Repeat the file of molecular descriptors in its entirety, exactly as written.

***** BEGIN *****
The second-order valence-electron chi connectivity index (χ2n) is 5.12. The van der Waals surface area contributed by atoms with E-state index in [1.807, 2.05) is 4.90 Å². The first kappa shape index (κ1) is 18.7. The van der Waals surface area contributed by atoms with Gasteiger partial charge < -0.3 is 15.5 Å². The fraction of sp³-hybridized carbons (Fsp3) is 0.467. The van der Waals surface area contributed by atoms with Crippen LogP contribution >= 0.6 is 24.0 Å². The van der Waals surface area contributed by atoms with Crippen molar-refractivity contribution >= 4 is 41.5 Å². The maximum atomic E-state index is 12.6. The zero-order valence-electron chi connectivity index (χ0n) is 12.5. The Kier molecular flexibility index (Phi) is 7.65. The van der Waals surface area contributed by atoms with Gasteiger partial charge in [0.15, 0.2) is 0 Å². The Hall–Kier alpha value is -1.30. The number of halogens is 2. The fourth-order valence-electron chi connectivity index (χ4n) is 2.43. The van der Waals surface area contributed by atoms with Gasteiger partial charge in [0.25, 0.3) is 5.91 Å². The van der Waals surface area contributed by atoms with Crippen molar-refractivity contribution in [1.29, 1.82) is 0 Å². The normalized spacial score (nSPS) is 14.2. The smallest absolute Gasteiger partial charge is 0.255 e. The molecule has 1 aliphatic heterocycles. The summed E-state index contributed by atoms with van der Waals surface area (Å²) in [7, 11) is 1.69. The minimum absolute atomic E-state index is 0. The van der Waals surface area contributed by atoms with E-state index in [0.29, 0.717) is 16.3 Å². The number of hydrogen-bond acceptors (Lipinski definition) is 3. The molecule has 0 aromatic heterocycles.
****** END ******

The second-order valence-electron chi connectivity index (χ2n) is 5.12. The van der Waals surface area contributed by atoms with E-state index in [1.807, 2.05) is 4.90 Å². The first kappa shape index (κ1) is 18.7. The van der Waals surface area contributed by atoms with Gasteiger partial charge < -0.3 is 15.5 Å². The fraction of sp³-hybridized carbons (Fsp3) is 0.467. The van der Waals surface area contributed by atoms with Crippen LogP contribution >= 0.6 is 24.0 Å². The van der Waals surface area contributed by atoms with Crippen molar-refractivity contribution >= 4 is 41.5 Å². The maximum atomic E-state index is 12.6. The zero-order valence-electron chi connectivity index (χ0n) is 12.5. The Kier molecular flexibility index (Phi) is 7.65. The van der Waals surface area contributed by atoms with Gasteiger partial charge in [0.15, 0.2) is 0 Å². The Hall–Kier alpha value is -1.30. The number of halogens is 2. The fourth-order valence-electron chi connectivity index (χ4n) is 2.43. The van der Waals surface area contributed by atoms with Gasteiger partial charge in [0.25, 0.3) is 5.91 Å². The van der Waals surface area contributed by atoms with Crippen molar-refractivity contribution in [1.29, 1.82) is 0 Å². The normalized spacial score (nSPS) is 14.2. The smallest absolute Gasteiger partial charge is 0.255 e. The molecule has 1 aliphatic heterocycles. The summed E-state index contributed by atoms with van der Waals surface area (Å²) in [7, 11) is 1.69. The minimum absolute atomic E-state index is 0. The van der Waals surface area contributed by atoms with E-state index in [0.29, 0.717) is 16.3 Å². The number of hydrogen-bond acceptors (Lipinski definition) is 3. The molecule has 0 aromatic heterocycles.